Models and measurements of functional maps in v1.
Issa NP, Rosenberg A, Husson TR. J Neurophysiol.
2008 99:2745-2754. Full
The organization of primary visual cortex has been heavily
studied for nearly 50 years, and in the last 20 years functional imaging
has provided high-resolution maps of its tangential organization. Recently,
however, the usefulness of maps like those of orientation and spatial
frequency (SF) preference has been called into question because they
do not, by themselves, predict how moving images are represented in
V1. In this review, we discuss a model for cortical responses (the spatiotemporal
filtering model) that specifies the types of cortical maps needed to
predict distributed activity within V1. We then review the structure
and interrelationships of several of these maps, including those of
orientation, SF, and temporal frequency preference. Finally, we discuss
tests of the model and the sufficiency of the requisite maps in predicting
distributed cortical responses. Although the spatiotemporal filtering
model does not account for all responses within V1, it does, with reasonable
accuracy, predict population responses to a variety of complex stimuli.
The organization of spatial frequency maps measured by cortical flavoprotein
Atul K. Mallik, T. Robert Husson, Jing X. Zhang,
Ari Rosenberg, Naoum P. Issa. Vision Research. 2008, 48:1545-1553.
Full text (pdf).
determine the organization of spatial frequency (SF) preference within
cat Area 17, we imaged responses to stimuli with different SFs using
optical intrinsic signals (ISI) and flavoprotein autofluorescence (AFI).
Previous studies have suggested that neurons cluster based on SF preference,
but a recent report argued that SF maps measured with ISI were artifacts
of the vascular bed. Because AFI derives from a non-hemodynamic signal,
it is less contaminated by vasculature. The two independent imaging
methods produced similar SF preference maps in the same animals, suggesting
that the patchy organization of SF preference is a genuine feature of
Glomerular activation patterns and the perception of odor mixtures.
Grossman KJ, Mallik AK, Ross J, Kay LM, Issa NP.
Eur J Neurosci. 2008, 27:2676-2685. Full
Odor mixtures can produce several qualitatively different
percepts; it is not known at which stage of processing these are determined.
We asked if activity within the first stage of olfactory processing,
the glomerular layer of the olfactory bulb, predicts odor mixture perception.
We characterized how mice respond to components after training to five
different mixture ratios of pentanal and hexanal, and found two types
of responses: elemental perception and overshadowing. We then used intrinsic
signal imaging to observe glomerular activity in response to the same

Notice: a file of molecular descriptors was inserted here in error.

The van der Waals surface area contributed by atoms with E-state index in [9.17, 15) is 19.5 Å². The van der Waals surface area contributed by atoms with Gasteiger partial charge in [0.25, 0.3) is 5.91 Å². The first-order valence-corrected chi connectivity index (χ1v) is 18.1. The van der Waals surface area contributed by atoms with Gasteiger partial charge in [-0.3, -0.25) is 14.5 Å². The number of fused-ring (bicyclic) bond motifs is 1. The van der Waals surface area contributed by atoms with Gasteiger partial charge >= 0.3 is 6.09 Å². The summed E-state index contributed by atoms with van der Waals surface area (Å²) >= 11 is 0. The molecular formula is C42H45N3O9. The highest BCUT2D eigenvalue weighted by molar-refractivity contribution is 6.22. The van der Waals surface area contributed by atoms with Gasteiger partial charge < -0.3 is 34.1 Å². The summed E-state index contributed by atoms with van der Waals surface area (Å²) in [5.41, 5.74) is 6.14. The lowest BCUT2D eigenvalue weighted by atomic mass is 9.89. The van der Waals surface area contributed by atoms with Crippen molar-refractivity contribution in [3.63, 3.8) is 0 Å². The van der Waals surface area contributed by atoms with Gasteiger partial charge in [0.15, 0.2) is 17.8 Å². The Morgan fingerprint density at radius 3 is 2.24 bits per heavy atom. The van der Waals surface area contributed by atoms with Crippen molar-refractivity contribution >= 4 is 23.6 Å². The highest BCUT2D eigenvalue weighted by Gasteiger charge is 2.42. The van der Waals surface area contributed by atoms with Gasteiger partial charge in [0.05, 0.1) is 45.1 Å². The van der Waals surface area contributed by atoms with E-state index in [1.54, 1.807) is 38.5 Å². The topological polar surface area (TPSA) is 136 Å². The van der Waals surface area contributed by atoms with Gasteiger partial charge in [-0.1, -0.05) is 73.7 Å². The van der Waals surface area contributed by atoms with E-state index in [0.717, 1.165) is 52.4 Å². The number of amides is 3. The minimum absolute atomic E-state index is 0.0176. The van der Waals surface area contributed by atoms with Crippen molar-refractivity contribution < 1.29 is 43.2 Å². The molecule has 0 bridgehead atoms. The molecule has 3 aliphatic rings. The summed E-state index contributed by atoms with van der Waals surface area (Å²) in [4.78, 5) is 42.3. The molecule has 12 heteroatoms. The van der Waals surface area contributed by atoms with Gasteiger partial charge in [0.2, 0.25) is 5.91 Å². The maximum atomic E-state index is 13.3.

mixtures and their components. As has been previously described, glomerular
activity patterns produced by mixtures resemble the linear combination
of responses to components. Mice trained to identify mixtures with more
hexanal than pentanal recognized hexanal but not pentanal when the odorants
were presented alone (overshadowing). Consistent with these behavioral
responses, the imaged activity pattern in response to mixtures was similar
to that produced to hexanal alone. Moreover, there was no significant
effect of glomerular inhibition in the imaged response. In contrast,
the glomerular activity patterns did not predict elemental perception:
when trained to identify mixtures with more pentanal than hexanal, mice
recognized both components equally well, even with highly overlapping
activation patterns. This suggests that spatial activity patterns within
the olfactory bulb are not always sufficient to specify component recognition
The representation of complex images in spatial frequency
domains of primary visual cortex.
Zhang, J.X., Rosenberg, A., Mallik, A.K., Husson,
T.R., Issa, N.P. J. Neurosci. 2007, 27:9310-9308. Full
The organization of cat primary visual cortex
has been well mapped using simple stimuli such as sinusoidal gratings,
revealing superimposed maps of orientation and spatial frequency preferences.
However, it is not yet understood how complex images are represented
across these maps. In this study, we ask whether a linear filter model
can explain how cortical spatial frequency domains are activated by
complex images. The model assumes that the response to a stimulus at
any point on the cortical surface can be predicted by its individual
orientation, spatial frequency, and temporal frequency tuning curves.
To test this model, we imaged the pattern of activity within cat area
17 in response to stimuli composed of multiple spatial frequencies.
Consistent with the predictions of the model, the stimuli activated
low and high spatial frequency domains differently: at low stimulus
drift speeds, both domains were strongly activated, but activity fell
off in high spatial frequency domains as drift speed increased. To determine